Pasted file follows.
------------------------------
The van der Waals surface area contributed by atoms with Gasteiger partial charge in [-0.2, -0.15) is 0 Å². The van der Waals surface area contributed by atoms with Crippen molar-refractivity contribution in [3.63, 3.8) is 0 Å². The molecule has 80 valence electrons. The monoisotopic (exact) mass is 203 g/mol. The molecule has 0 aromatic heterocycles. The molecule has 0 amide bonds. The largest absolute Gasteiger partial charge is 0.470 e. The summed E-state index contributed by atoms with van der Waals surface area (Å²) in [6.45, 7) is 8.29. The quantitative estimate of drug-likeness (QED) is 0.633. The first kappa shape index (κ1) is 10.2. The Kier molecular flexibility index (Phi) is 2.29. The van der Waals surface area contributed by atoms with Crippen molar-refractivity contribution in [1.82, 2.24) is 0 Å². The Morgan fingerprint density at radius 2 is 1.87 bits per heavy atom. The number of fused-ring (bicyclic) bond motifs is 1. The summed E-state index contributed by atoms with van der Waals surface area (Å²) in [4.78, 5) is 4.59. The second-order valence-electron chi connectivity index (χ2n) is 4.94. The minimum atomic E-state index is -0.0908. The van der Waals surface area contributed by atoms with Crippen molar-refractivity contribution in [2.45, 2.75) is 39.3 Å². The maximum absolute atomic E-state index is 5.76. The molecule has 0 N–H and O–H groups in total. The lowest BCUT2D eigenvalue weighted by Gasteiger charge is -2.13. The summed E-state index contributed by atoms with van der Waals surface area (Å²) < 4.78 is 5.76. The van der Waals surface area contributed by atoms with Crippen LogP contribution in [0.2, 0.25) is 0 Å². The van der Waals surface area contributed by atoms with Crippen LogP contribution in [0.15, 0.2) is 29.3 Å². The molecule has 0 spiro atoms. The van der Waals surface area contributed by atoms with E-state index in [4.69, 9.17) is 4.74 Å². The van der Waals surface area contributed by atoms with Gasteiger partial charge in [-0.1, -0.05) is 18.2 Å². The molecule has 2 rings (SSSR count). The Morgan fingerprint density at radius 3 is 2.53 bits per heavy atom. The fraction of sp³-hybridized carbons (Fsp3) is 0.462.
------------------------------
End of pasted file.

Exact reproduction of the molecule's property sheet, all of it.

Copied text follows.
The van der Waals surface area contributed by atoms with Gasteiger partial charge in [-0.2, -0.15) is 0 Å². The van der Waals surface area contributed by atoms with Crippen molar-refractivity contribution in [3.63, 3.8) is 0 Å². The molecule has 80 valence electrons. The monoisotopic (exact) mass is 203 g/mol. The molecule has 0 aromatic heterocycles. The molecule has 0 amide bonds. The largest absolute Gasteiger partial charge is 0.470 e. The summed E-state index contributed by atoms with van der Waals surface area (Å²) in [6.45, 7) is 8.29. The quantitative estimate of drug-likeness (QED) is 0.633. The first kappa shape index (κ1) is 10.2. The Kier molecular flexibility index (Phi) is 2.29. The van der Waals surface area contributed by atoms with Crippen molar-refractivity contribution in [1.82, 2.24) is 0 Å². The Morgan fingerprint density at radius 2 is 1.87 bits per heavy atom. The number of fused-ring (bicyclic) bond motifs is 1. The summed E-state index contributed by atoms with van der Waals surface area (Å²) in [4.78, 5) is 4.59. The second-order valence-electron chi connectivity index (χ2n) is 4.94. The minimum atomic E-state index is -0.0908. The van der Waals surface area contributed by atoms with Crippen molar-refractivity contribution in [2.45, 2.75) is 39.3 Å². The maximum absolute atomic E-state index is 5.76. The molecule has 0 N–H and O–H groups in total. The lowest BCUT2D eigenvalue weighted by Gasteiger charge is -2.13. The summed E-state index contributed by atoms with van der Waals surface area (Å²) < 4.78 is 5.76. The van der Waals surface area contributed by atoms with Crippen LogP contribution in [0.2, 0.25) is 0 Å². The van der Waals surface area contributed by atoms with Crippen LogP contribution in [0.15, 0.2) is 29.3 Å². The molecule has 0 spiro atoms. The van der Waals surface area contributed by atoms with E-state index in [4.69, 9.17) is 4.74 Å². The van der Waals surface area contributed by atoms with Gasteiger partial charge in [-0.1, -0.05) is 18.2 Å². The molecule has 2 rings (SSSR count). The Morgan fingerprint density at radius 3 is 2.53 bits per heavy atom. The fraction of sp³-hybridized carbons (Fsp3) is 0.462.